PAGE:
This Japanese antique Banko Ware hexagonal kogo small box dates to the late Meiji period of 1868-1912. While stated as Banko. I also have my suspicions that it may fit into the work of the studios of on of the famous Kyoto artist and potters, It does look like Banko, and what is left of the Banko inscription is on the bottom of the box, and a reliable top right kanji is seen. A kogo is used for holding incense and historically most often for the tea ceremony, at the temple, and for the small worship area in the home. The kogo are also wonderful items of character to decorate with, in addition to placing small items in around the house and many people have large collections of them, they make a great collector's item. This one is made with nice ivory pottery and painted with small blue, brown, and yellow flowers, on the top. A rectangle;e handle is the finial. The outside is in excellent condition with no cracks or chips. The inside has one very small chip on the rim expanded by macro photography. It is not that noticeable and not noticeable at all when closed.
Size: Width 3.5 inches or 8.89 cm, Height 2.75 inches or 6.98 cm
There is not much historical information to be found on Banko ware or the internet but I did find one book by Barry Till. It has not consistently remained a favorite by the majority and with a fickle audience, yet there are many who seem to enjoy the fanciful and sometimes seemingly obnoxious pieces. I put what history I could together from the internet as the latest book on Banko ware by Til is one book I do not have in my collection.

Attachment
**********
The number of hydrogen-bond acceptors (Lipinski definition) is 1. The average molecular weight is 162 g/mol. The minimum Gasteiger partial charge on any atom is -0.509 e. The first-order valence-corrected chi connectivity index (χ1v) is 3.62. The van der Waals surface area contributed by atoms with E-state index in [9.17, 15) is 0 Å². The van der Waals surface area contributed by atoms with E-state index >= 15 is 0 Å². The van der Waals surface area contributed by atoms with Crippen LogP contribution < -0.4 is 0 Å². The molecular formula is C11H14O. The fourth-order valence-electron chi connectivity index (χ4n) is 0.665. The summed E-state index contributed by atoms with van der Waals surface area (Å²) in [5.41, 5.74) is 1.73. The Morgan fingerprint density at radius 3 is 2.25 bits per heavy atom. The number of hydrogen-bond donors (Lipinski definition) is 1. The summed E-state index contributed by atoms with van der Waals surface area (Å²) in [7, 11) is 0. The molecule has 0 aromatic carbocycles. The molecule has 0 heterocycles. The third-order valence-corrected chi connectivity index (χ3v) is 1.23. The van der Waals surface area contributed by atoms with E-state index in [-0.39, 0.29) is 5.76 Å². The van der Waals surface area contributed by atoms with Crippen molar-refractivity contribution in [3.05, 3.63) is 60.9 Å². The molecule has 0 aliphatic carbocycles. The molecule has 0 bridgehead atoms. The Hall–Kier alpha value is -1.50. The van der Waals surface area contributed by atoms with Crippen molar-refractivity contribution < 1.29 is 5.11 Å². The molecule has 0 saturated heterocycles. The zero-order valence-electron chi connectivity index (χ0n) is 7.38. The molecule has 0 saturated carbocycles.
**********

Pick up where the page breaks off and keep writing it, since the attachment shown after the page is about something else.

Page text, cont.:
In 1890, James Bowes of Liverpool, England; in his book titled “Japanese Pottery” wrote:
In 1890, was referred to as Yedo Banko, and said to be associated with the Capitol of Shogun in the city of Tokio, and made by Gazayemon. Under Ise pottery, continued to be made by his son and his grandson after his death, then after; the kiln appears to have been closed.
Banko ware was at its highest production as made for export during the Meiji period, turn of the century- late 19th through the early 20th century. As one might expect. Previously it was revived in 1831 by a potter named Yusetsu of Ise’, after the production had ceased in 1785.
In Fanciful Images: Japanese Banko Ceramics Hardcover, in the introduction to his book, Barry Till says:
The 17th century Tokyo potter named Banko made pottery in a unique fashion with shapes and decorations include flowers, birds, monkeys, sea creatures and human figures. The late 19th century saw a revival of the Banko style and pieces were made in great numbers. Historical information on early 20th century Japanese Banko ware is quite scarce. This publication discusses the period and features approximately seventy whimsical pieces, both glazed and unglazed, as well as marble ware, from one of the largest private collections in the world.
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